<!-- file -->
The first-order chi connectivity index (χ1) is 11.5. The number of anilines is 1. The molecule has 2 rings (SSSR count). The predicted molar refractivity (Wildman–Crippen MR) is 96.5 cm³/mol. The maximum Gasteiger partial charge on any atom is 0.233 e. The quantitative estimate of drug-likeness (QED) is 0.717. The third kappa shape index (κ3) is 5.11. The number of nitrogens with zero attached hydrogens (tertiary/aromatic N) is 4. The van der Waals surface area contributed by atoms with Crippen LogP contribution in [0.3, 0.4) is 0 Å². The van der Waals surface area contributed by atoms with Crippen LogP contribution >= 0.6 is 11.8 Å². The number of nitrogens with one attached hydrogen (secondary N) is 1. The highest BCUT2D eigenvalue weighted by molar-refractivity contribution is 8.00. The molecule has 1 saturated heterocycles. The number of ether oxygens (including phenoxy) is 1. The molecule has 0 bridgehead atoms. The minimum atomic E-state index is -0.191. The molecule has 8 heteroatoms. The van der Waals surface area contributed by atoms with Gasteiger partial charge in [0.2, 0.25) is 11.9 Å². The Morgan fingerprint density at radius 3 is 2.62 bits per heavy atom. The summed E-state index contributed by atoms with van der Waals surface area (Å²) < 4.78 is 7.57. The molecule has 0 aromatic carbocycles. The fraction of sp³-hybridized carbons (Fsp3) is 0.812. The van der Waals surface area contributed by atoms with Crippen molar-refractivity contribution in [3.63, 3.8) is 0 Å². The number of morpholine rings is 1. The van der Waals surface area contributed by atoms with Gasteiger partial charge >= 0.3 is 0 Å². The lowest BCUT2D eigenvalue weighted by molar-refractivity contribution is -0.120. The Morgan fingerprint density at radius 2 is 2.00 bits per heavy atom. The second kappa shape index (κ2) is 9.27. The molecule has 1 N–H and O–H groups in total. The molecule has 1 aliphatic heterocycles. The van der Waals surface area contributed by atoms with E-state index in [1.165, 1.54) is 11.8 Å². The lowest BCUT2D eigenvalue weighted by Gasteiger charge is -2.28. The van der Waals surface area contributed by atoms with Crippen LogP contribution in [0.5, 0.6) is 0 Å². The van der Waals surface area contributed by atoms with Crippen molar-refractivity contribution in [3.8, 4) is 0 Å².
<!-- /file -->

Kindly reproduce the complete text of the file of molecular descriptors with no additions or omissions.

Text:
The first-order chi connectivity index (χ1) is 11.5. The number of anilines is 1. The molecule has 2 rings (SSSR count). The predicted molar refractivity (Wildman–Crippen MR) is 96.5 cm³/mol. The maximum Gasteiger partial charge on any atom is 0.233 e. The quantitative estimate of drug-likeness (QED) is 0.717. The third kappa shape index (κ3) is 5.11. The number of nitrogens with zero attached hydrogens (tertiary/aromatic N) is 4. The van der Waals surface area contributed by atoms with Crippen LogP contribution in [0.3, 0.4) is 0 Å². The van der Waals surface area contributed by atoms with Crippen LogP contribution >= 0.6 is 11.8 Å². The number of nitrogens with one attached hydrogen (secondary N) is 1. The highest BCUT2D eigenvalue weighted by molar-refractivity contribution is 8.00. The molecule has 1 saturated heterocycles. The number of ether oxygens (including phenoxy) is 1. The molecule has 0 bridgehead atoms. The minimum atomic E-state index is -0.191. The molecule has 8 heteroatoms. The van der Waals surface area contributed by atoms with Gasteiger partial charge in [0.2, 0.25) is 11.9 Å². The Morgan fingerprint density at radius 3 is 2.62 bits per heavy atom. The summed E-state index contributed by atoms with van der Waals surface area (Å²) < 4.78 is 7.57. The molecule has 0 aromatic carbocycles. The fraction of sp³-hybridized carbons (Fsp3) is 0.812. The van der Waals surface area contributed by atoms with Crippen molar-refractivity contribution in [3.63, 3.8) is 0 Å². The number of morpholine rings is 1. The van der Waals surface area contributed by atoms with Gasteiger partial charge >= 0.3 is 0 Å². The lowest BCUT2D eigenvalue weighted by molar-refractivity contribution is -0.120. The Morgan fingerprint density at radius 2 is 2.00 bits per heavy atom. The second kappa shape index (κ2) is 9.27. The molecule has 1 N–H and O–H groups in total. The molecule has 1 aliphatic heterocycles. The van der Waals surface area contributed by atoms with E-state index in [1.165, 1.54) is 11.8 Å². The lowest BCUT2D eigenvalue weighted by Gasteiger charge is -2.28. The van der Waals surface area contributed by atoms with Crippen LogP contribution in [0.5, 0.6) is 0 Å². The van der Waals surface area contributed by atoms with Crippen molar-refractivity contribution in [3.8, 4) is 0 Å².